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Qling, the Qt interface for cling

This is a simple Qt interface for cling, the llvm-based C++ interpreter

It is at an early stage and definitely needs some love.


First you need to install llvm, clang and cling from SVN. Follow the instructions at

Install it to some folder, either system wide or somewhere in your home (speficy via the --prefix option to llvm's configure-script).

Enter qling's subdirectory "qt-hack" and compile qatomic_sun.s (see Notes for explanation):

$ cd qt-hack
$ as qatomic_sun.s -o qatomic_sun.o
$ cd ..

After you've done this:

$ export LLVM_INSTALL=/dir/that/you/specified/as/llvm/install/prefix
$ qmake
$ make


$ ./qling

to start


Qling's main window consists of a text area that displays the code entered so far, a line edit for entering code line by line and a console-output. Enter the following example snippets at the line edit line by line: TODO: explain the differences between a .cpp file and the interpreter prompt...

Hello, world!

#include <iostream>
std::cout<<"Hello, world!"<<std::endl;

Interact with qling itself

qling's main window is made available to the interpreter as the global "MainWindow& qling". Of course MainWindow inherits QWidget. So the simplest example is closing qling:


Create a simple widget

QWidget w;;
w.setWindowTitle("Hello, interpreted C++ World");

Create a dock-widget in qling's main window

#include <QLabel>
#include <QDockWidget>
QLabel* label=new QLabel("TestDock-content");
QDockWidget* dynDock=new QDockWidget;
//your qling window should now have an additional dock
//let's undock it:
//and dock it again:

Multi-line input

In multi-line mode, you can comfortably enter longer chunks of code and submit it in one go. If multi-line mode is active, the key actions to move in the history and submit code are only triggered when Ctrl is held. so Ctrl+KeyUp and Ctrl+KeyDown move in history, Ctrl+Enter submits code. So you can do stuff like this more naturally:

#include <QPushButton>
#include <QVBoxLayout>
QWidget* w=new QWidget;
QVBoxLayout* l=new QVBoxLayout(w);
QPushButton* b=new QPushButton("close");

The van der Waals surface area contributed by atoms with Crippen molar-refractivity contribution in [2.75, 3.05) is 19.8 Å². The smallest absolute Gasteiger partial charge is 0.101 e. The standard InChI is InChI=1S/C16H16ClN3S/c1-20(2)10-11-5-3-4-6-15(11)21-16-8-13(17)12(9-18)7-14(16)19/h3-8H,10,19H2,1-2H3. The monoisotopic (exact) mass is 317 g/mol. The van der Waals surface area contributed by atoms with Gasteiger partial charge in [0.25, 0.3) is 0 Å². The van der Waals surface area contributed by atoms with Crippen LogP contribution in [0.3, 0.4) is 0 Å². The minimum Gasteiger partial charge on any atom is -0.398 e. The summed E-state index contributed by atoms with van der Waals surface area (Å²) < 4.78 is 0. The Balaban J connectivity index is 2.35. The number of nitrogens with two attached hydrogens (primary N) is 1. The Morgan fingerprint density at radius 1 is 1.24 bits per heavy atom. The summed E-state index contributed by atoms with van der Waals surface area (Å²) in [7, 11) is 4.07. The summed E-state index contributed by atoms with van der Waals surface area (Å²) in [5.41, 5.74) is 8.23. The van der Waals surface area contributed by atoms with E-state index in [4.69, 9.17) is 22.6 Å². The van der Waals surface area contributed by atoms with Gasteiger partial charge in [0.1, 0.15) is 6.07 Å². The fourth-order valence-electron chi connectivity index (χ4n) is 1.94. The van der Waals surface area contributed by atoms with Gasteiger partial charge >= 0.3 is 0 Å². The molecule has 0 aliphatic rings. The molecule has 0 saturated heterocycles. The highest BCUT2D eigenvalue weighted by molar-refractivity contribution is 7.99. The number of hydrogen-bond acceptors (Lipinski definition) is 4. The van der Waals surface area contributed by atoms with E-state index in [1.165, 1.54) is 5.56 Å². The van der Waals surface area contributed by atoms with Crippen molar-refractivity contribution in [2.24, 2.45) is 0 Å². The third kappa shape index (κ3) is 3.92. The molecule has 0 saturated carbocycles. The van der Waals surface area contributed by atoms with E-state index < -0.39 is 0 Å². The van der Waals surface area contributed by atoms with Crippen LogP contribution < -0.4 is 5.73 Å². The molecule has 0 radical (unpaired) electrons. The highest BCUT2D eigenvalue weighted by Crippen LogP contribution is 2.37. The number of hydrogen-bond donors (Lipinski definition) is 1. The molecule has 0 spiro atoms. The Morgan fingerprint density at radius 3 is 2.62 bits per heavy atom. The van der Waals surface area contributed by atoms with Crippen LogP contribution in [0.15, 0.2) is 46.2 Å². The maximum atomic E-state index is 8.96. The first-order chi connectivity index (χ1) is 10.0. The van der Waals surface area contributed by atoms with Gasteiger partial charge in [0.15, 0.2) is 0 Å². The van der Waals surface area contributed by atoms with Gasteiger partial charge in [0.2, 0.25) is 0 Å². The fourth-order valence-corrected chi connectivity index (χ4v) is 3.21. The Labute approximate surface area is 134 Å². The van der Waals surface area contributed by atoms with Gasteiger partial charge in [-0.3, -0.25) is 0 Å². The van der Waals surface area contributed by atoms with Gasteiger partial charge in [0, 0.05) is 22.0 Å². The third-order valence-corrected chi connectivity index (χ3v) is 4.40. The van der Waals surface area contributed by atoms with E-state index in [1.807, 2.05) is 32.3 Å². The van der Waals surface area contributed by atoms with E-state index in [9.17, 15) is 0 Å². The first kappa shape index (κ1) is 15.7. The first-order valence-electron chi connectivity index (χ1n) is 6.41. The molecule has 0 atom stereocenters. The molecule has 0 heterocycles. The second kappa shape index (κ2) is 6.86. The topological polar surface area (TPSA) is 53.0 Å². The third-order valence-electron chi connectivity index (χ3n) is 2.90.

...hit Ctrl+Enter and happlily look at your new widget... To make the window pop back up after you close it by pushing the button, we can use this (nonsical) hack: Instantiate a QObject-subclass with a timerEvent that calls w->show() every 1000msec.

#include <QTimerEvent>
struct T:public QObject{
int m_timerId;
void timerEvent(QTimerEvent* e){
} timerInstance;

...and hit Ctrl+Enter again.


Inline assembly and the JIT

At the moment, llvm's JIT does not support inline assembler, which is needed for Qt's atomic stuff. For this reason there is a folder qt-hack, which includes modified qatomic-headers that #ifdef the inline asm away and cause the compiler to use the non-inline functions provided by qatomic_sun.s instead. These inline-asm issues likely cause other libraries that you might want to use from within cling to make the app crash, as well. An example is Eigen3 - I do have a patched version of Eigen3, too but there is a more elegant way to go: Recently the "MC framework" has been included in llvm and MC's JIT does support inline assembly. Unfortunately cling needs to be patched to make use of that and I have not yet been successful in making this work correctly - it segfaults atm which seems to be some JIT-memory-manager issue that I have yet to figure out. I have only spent ~1hour on this and then given up due to lack of time.


The core part of this program's functionality is provided by cling, which is developed at CERN. A big "thank you" goes out to Axel Naumann and Vassil Vassilev who've been providing me with help, tipps and support.

Have fun!

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